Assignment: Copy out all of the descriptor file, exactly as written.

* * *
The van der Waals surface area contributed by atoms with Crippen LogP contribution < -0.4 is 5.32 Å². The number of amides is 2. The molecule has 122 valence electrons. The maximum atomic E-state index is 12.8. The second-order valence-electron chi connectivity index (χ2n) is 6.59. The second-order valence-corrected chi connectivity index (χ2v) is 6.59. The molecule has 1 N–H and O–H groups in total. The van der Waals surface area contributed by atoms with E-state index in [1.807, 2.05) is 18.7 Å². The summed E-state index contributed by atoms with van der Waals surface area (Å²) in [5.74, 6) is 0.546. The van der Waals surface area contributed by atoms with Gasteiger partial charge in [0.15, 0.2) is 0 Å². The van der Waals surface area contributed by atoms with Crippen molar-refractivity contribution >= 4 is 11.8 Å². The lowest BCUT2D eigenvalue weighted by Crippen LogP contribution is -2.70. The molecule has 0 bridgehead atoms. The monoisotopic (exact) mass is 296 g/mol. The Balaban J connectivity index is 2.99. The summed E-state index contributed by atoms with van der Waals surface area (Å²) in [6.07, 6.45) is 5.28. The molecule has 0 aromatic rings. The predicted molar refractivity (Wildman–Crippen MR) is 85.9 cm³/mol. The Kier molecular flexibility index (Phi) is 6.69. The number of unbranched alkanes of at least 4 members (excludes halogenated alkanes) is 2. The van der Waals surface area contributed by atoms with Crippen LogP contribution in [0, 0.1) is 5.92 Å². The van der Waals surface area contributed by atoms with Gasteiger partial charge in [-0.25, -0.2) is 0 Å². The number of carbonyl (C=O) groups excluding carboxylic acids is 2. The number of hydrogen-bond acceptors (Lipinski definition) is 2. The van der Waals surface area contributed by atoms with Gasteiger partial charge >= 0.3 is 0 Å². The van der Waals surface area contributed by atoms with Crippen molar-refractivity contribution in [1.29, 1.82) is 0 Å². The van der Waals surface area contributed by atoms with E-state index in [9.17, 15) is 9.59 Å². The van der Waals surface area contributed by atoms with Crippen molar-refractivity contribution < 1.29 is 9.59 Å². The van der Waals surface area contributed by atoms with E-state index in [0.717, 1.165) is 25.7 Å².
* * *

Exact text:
The van der Waals surface area contributed by atoms with Crippen LogP contribution < -0.4 is 5.32 Å². The number of amides is 2. The molecule has 122 valence electrons. The maximum atomic E-state index is 12.8. The second-order valence-electron chi connectivity index (χ2n) is 6.59. The second-order valence-corrected chi connectivity index (χ2v) is 6.59. The molecule has 1 N–H and O–H groups in total. The van der Waals surface area contributed by atoms with E-state index in [1.807, 2.05) is 18.7 Å². The summed E-state index contributed by atoms with van der Waals surface area (Å²) in [5.74, 6) is 0.546. The van der Waals surface area contributed by atoms with Gasteiger partial charge in [0.15, 0.2) is 0 Å². The van der Waals surface area contributed by atoms with Crippen molar-refractivity contribution >= 4 is 11.8 Å². The lowest BCUT2D eigenvalue weighted by Crippen LogP contribution is -2.70. The molecule has 0 bridgehead atoms. The monoisotopic (exact) mass is 296 g/mol. The Balaban J connectivity index is 2.99. The summed E-state index contributed by atoms with van der Waals surface area (Å²) in [6.07, 6.45) is 5.28. The molecule has 0 aromatic rings. The predicted molar refractivity (Wildman–Crippen MR) is 85.9 cm³/mol. The Kier molecular flexibility index (Phi) is 6.69. The number of unbranched alkanes of at least 4 members (excludes halogenated alkanes) is 2. The van der Waals surface area contributed by atoms with Crippen LogP contribution in [0, 0.1) is 5.92 Å². The van der Waals surface area contributed by atoms with Gasteiger partial charge in [-0.25, -0.2) is 0 Å². The number of carbonyl (C=O) groups excluding carboxylic acids is 2. The number of hydrogen-bond acceptors (Lipinski definition) is 2. The van der Waals surface area contributed by atoms with Gasteiger partial charge >= 0.3 is 0 Å². The van der Waals surface area contributed by atoms with Crippen molar-refractivity contribution in [1.29, 1.82) is 0 Å². The van der Waals surface area contributed by atoms with E-state index in [9.17, 15) is 9.59 Å². The van der Waals surface area contributed by atoms with Crippen molar-refractivity contribution < 1.29 is 9.59 Å². The van der Waals surface area contributed by atoms with E-state index in [0.717, 1.165) is 25.7 Å².